10 live albums from the 2000s that continue to kick ass in so many ways
Is it just us, or does it feel like nobody really gets stoked about live albums anymore? If you look at your parents' music collection, you'll definitely see a couple. But they probably date back to the '70s and '80s when the trend was a really big deal and bands could actually get a career spike from it. Those were different times. But that's not stopping us from running down 10 live albums from the 2000s that continue to kick ass.
Live albums are still righteous. First, they recall a special moment in time, for you and your buds (or romantic interests). Secondly, while the studio records we love are sweet, there's something about the raw elements a musician embraces right at that moment. The sound coming off the stage is life-affirming and nothing else matters. Sure, the original records sound perfect. But when you strip all that stuff down and throw it out there, there's an excitement that's positively palpable. Third, you sometimes get a treat that only happens at gigs. A different version of an old favorite or maybe a secret cover song that only gets done on special nights. (That's fallen by the wayside often, though. Thanks to smart phones and YouTube, no band wants their tracks up online prematurely. So they don't play 'em until they're just so.)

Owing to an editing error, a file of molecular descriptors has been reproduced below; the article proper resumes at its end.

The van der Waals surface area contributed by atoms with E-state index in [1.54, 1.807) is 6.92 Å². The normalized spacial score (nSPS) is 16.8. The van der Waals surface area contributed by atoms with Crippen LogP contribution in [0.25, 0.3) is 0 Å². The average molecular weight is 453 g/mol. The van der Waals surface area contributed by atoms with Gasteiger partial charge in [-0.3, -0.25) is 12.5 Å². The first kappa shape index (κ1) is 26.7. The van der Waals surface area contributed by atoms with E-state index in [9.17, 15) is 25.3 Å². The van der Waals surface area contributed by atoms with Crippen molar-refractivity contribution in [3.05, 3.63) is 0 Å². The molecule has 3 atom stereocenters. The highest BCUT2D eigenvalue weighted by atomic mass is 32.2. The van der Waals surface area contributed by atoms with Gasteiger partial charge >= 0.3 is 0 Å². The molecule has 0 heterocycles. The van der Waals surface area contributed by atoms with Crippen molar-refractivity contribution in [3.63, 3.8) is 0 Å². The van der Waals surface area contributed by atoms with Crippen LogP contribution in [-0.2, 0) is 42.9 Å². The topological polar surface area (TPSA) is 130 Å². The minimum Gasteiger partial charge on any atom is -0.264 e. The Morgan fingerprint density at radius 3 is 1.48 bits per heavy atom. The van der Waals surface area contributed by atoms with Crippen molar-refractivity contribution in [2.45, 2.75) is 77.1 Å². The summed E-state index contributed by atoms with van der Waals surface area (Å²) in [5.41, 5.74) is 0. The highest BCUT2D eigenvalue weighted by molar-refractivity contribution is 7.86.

The criteria for the live albums list we're presenting to you are nothing more than how we felt when we heard them. What we mean by "them," is the bands who did their thing while the recorders were on. If a live album can give you that head rush of being there, why wouldn't you want to revisit that? We've got final riots, obituaries to dark marching groups and a few records taped at the Congress Theater in Chicago. You've got the good sense to check 'em out.